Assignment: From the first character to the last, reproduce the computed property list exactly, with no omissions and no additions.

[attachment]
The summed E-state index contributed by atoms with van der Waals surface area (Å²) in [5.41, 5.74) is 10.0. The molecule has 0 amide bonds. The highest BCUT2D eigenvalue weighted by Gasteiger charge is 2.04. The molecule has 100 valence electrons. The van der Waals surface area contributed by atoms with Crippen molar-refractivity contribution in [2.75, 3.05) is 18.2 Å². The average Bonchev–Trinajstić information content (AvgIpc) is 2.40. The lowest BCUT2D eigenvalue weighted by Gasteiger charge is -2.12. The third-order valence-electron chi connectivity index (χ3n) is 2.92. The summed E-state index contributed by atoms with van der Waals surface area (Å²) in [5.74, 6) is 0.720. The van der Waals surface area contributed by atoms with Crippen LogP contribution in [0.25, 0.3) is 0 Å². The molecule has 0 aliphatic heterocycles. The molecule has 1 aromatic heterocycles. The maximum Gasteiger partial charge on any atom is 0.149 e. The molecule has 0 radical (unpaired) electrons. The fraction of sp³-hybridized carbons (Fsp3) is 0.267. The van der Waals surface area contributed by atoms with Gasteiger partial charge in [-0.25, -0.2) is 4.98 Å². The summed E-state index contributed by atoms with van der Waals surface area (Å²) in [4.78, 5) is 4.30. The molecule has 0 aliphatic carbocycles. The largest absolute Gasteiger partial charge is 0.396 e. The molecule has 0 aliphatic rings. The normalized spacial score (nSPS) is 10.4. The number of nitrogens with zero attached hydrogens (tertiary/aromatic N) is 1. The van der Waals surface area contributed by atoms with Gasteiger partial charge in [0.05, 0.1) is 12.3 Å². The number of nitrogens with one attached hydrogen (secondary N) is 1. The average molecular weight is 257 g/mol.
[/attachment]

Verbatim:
The summed E-state index contributed by atoms with van der Waals surface area (Å²) in [5.41, 5.74) is 10.0. The molecule has 0 amide bonds. The highest BCUT2D eigenvalue weighted by Gasteiger charge is 2.04. The molecule has 100 valence electrons. The van der Waals surface area contributed by atoms with Crippen molar-refractivity contribution in [2.75, 3.05) is 18.2 Å². The average Bonchev–Trinajstić information content (AvgIpc) is 2.40. The lowest BCUT2D eigenvalue weighted by Gasteiger charge is -2.12. The third-order valence-electron chi connectivity index (χ3n) is 2.92. The summed E-state index contributed by atoms with van der Waals surface area (Å²) in [5.74, 6) is 0.720. The van der Waals surface area contributed by atoms with Crippen LogP contribution in [0.25, 0.3) is 0 Å². The molecule has 0 aliphatic heterocycles. The molecule has 1 aromatic heterocycles. The maximum Gasteiger partial charge on any atom is 0.149 e. The molecule has 0 radical (unpaired) electrons. The fraction of sp³-hybridized carbons (Fsp3) is 0.267. The van der Waals surface area contributed by atoms with Gasteiger partial charge in [-0.25, -0.2) is 4.98 Å². The summed E-state index contributed by atoms with van der Waals surface area (Å²) in [4.78, 5) is 4.30. The molecule has 0 aliphatic carbocycles. The largest absolute Gasteiger partial charge is 0.396 e. The molecule has 0 aliphatic rings. The normalized spacial score (nSPS) is 10.4. The number of nitrogens with zero attached hydrogens (tertiary/aromatic N) is 1. The van der Waals surface area contributed by atoms with Gasteiger partial charge in [0.05, 0.1) is 12.3 Å². The number of nitrogens with one attached hydrogen (secondary N) is 1. The average molecular weight is 257 g/mol.